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Apple is watching you, for better or worse

​Surely I cannot be the only observer to note the irony in the news from last week that Apple has bought a start-up that has created artificial intelligence (AI) technology capable of observing the facial expressions of people and extrapolating from it their emotional state. When coupled with other recent acquisitions that Apple has made – such as it’s purchase in November of facial movement mapping firm Faceshift and augmented reality (AR) company Mataio – Apple may already have the ability to be more of an Orwellian Big Brother than IBM ever was in 1984.

Apple’s iconic “1984” Super Bowl advert successfully launched the Macintosh on 22 January that year by driving a sledge hammer – quietly literally – through a virtual image of Big Blue. Today, 31 years on, Apple is clearly going toe-to-toe with the likes of Google and Facebook to become what could be the biggest brother of the 21st Century by knowing more about us simple users by mining the vast oceans of data at its disposal. And now, it wants to know how we feel.

To give credit where it is due, of these three technology giants, Apple certainly is the most privacy conscious. According to the Financial Times, Apple’s acquisition of Emotient, the small 50-employee firm from San Diego it reported buying last week, gives it access to technology that can “learn” the correlation between facial expressions and human feelings by analysing crowd-sourced photographs and other information. All this apparently without having to retain recognisable images of individual’s faces.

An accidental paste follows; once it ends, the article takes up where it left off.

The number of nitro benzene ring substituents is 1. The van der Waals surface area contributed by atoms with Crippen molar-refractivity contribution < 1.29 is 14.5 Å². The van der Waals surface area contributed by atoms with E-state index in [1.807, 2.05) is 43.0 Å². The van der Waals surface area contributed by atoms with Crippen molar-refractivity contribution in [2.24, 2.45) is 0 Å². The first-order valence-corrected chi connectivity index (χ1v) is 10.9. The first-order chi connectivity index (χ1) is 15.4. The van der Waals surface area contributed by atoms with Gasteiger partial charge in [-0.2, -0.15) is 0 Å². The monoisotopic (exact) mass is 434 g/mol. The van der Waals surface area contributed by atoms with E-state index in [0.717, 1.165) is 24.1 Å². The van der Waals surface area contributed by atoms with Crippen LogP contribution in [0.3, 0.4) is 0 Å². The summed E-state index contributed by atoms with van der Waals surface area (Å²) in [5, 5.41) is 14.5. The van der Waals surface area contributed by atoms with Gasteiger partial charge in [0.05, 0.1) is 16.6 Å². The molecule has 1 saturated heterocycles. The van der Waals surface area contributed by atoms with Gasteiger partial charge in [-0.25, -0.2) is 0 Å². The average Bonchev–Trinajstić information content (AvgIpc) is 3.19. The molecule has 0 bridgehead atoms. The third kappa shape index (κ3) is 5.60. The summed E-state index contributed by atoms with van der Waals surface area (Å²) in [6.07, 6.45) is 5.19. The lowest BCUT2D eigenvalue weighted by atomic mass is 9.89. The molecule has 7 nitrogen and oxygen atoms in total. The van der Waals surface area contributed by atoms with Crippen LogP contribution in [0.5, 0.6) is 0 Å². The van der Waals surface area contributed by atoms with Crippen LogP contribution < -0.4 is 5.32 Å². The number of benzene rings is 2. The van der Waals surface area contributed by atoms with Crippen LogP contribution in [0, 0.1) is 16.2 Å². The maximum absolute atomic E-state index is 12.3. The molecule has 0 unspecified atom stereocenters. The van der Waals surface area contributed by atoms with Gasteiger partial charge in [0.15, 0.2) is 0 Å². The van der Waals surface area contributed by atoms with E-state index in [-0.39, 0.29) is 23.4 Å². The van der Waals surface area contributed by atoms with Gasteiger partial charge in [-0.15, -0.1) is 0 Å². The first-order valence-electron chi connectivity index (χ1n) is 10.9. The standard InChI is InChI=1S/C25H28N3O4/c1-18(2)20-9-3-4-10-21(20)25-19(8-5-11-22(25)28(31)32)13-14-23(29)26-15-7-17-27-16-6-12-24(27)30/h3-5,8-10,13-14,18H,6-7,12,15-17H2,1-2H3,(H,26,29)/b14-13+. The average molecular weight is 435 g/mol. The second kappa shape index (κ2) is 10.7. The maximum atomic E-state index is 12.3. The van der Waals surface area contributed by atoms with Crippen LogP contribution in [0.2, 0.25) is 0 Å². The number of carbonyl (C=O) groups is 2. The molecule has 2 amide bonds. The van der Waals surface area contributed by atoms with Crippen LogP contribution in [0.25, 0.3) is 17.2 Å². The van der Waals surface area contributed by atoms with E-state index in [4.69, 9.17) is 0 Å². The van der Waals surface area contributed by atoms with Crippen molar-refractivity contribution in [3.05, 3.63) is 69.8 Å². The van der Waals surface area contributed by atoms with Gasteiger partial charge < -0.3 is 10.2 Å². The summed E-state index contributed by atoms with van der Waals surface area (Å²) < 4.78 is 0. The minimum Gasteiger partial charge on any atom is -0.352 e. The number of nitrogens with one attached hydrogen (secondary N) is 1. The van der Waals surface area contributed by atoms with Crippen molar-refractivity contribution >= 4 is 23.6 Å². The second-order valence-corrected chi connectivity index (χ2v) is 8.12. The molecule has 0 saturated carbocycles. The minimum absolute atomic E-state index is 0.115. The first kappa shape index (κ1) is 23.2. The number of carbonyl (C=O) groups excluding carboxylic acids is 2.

Emotient’s algorithm appears to be based on human intelligence used to teach machines to teach themselves about that highly elusive data set … human emotions. According to news reports, Emotient would “harvest” photos of human faces using “crowdsourcing” techniques, get experts to match the perceived emotional states of the subjects of up to 100,000 images a day and feed that data into its systems. With the right amount of accurately matched emotions to faces, the technology could learn the nuances of the subject matter in question.

At a time when technology industry luminaries such as Mark Zuckerberg are trying to build AI personal assistants, it is poignant that Emotient set out to build technology capable of reading a person’s emotions and to respond accordingly.

Unlike Facebook and Google (see Convenience will push the genie of privacy back into the bottle), Apple may remain adamantly opposed to storing customer data of any sort. It may equally not allow itself or anyone else -- the US National Security Agency included -- to access private information transmitted on its platforms. It does, however, know its customers (for basic customer service purposes), know where they are (Find My Friends), know what they like and buy (iTunes, App Store. Apple Pay and Apple Store), and can now watch their movements (Faceshift).

One hopes that the combination of such technologies would be put to good use.

Imagine Genius Bar staff pre-warned by the new AI program about the emotional state of an irate customer in line for technical support, and thus able to preemptively defuse a potentially problematic situation.

Or a highly-perceptive Siri capable of reading your emotions (with your prior permission) using your iPhone’s camera and becoming that much more of a personal assistant to you.

Or a self-driving Apple Car able to judge your ability to drive safely based on its analysis of your emotional state as evidenced by your facial expressions. Road-rage-related incidents might diminish.

It would be widely regarded a betrayal of consumer loyalty and trust if -- in the world of the Internet Of Things -- Apple were to consider pushing you emotionally targeted products on the newfangled heads-up display of the same Apple Car while you were, for want of a better phrase, a captive audience.

Here’s hoping Apple stays true to its stated goal of protecting user privacy while continuing to provide an exceptional user experience with its technology.


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